In June 2017, Florida Power and Light (“FPL”), a rate-regulated electric utility, filed an application with FERC requesting authorization to transfer its ownership interests in substation equipment and other assets to JEA, the largest community-owned electric utility in Florida. FERC dismissed FPL’s application for lack of jurisdiction. The net book value of the retained assets to be given to JEA was $3 million, including a $1.1 million value for the substation equipment.
FERC determined that FPL’s application was unnecessary and that FERC lacked jurisdiction to review the application. Under section 203(a)(1) of the FPA, FERC only has jurisdiction to review applications where a public utility seeks to: (A) sell, lease, or dispose of the whole of its facilities which are valued above $10 million; (B) merge or consolidate facilities with another person; (C) purchase , acquire, or take a security of another public utility in excess of $10 million; or (D) purchase, lease, or otherwise acquire an existing generation facility valued over $10 million that is used for interstate wholesale sales over which FERC has jurisdiction for ratemaking. 16 U.S.C. § 824b(a)(1) (2017). Subsection (A) did not apply because the value of the assets to be transferred was under $10 million. Subsections (C) and (D) likewise did not apply.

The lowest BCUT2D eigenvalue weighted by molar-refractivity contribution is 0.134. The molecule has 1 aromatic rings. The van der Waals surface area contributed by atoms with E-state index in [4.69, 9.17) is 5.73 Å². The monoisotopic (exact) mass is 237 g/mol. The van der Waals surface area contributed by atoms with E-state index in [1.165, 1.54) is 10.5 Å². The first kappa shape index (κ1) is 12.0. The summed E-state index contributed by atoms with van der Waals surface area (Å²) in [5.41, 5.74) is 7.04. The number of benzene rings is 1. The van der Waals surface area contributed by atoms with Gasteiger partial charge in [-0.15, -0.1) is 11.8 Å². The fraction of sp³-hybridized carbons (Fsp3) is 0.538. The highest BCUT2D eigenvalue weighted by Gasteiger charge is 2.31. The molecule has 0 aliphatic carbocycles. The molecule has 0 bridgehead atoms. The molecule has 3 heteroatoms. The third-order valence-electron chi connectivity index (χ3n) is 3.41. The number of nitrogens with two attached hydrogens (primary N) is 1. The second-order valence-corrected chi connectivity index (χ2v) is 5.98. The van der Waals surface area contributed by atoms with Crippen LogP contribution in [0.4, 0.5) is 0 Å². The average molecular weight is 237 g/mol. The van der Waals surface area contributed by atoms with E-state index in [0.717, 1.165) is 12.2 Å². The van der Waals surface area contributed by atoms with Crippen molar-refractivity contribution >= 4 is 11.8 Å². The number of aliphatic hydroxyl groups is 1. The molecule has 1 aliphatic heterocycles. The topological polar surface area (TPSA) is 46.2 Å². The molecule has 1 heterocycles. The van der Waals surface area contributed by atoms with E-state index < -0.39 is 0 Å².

FPL stated in its application that subsection (B) applied to transactions involving the acquisition of transmission facilities from non-jurisdictional municipal entities and that FERC had not yet addressed whether subsection (B) applied to the disposition of transmission facilities from a jurisdictional public utility to a non-jurisdictional municipal entity. FERC determined that subsection (B) did not apply to the sale or other disposition of jurisdictional facilities. Additionally, subsection (B) did not apply because the party acquiring the facilities is a municipal entity.
Jeremy Fetty is a partner in the law firm of Parr Richey with offices in Indianapolis and Lebanon. Mr. Fetty is current Chair of the Firm Utility and Business Section and often advises businesses and utilities (for profit, non-profit and cooperative) on regulatory, compliance, and transactional matters.
The statements contained herein are matters of opinion and general information only and are not to be considered legal advice and should not be construed to form an attorney-client relationship. If you have any questions regarding this article, please contact an attorney.